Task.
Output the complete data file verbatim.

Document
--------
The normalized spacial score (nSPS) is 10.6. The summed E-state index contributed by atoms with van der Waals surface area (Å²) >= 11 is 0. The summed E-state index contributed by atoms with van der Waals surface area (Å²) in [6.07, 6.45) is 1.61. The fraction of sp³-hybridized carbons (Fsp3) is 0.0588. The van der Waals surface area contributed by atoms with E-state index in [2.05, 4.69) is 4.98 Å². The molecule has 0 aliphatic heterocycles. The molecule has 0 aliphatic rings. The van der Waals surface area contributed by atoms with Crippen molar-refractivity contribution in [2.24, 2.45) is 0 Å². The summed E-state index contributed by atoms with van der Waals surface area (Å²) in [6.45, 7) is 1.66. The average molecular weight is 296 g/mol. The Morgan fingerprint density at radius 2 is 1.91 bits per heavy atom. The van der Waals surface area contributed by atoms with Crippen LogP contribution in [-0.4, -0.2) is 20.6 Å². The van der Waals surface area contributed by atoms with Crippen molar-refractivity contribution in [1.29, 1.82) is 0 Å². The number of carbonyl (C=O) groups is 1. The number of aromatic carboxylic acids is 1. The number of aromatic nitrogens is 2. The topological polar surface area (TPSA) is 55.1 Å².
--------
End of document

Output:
The normalized spacial score (nSPS) is 10.6. The summed E-state index contributed by atoms with van der Waals surface area (Å²) >= 11 is 0. The summed E-state index contributed by atoms with van der Waals surface area (Å²) in [6.07, 6.45) is 1.61. The fraction of sp³-hybridized carbons (Fsp3) is 0.0588. The van der Waals surface area contributed by atoms with E-state index in [2.05, 4.69) is 4.98 Å². The molecule has 0 aliphatic heterocycles. The molecule has 0 aliphatic rings. The van der Waals surface area contributed by atoms with Crippen molar-refractivity contribution in [2.24, 2.45) is 0 Å². The summed E-state index contributed by atoms with van der Waals surface area (Å²) in [6.45, 7) is 1.66. The average molecular weight is 296 g/mol. The Morgan fingerprint density at radius 2 is 1.91 bits per heavy atom. The van der Waals surface area contributed by atoms with Crippen LogP contribution in [-0.4, -0.2) is 20.6 Å². The van der Waals surface area contributed by atoms with Crippen molar-refractivity contribution in [1.29, 1.82) is 0 Å². The number of carbonyl (C=O) groups is 1. The number of aromatic carboxylic acids is 1. The number of aromatic nitrogens is 2. The topological polar surface area (TPSA) is 55.1 Å².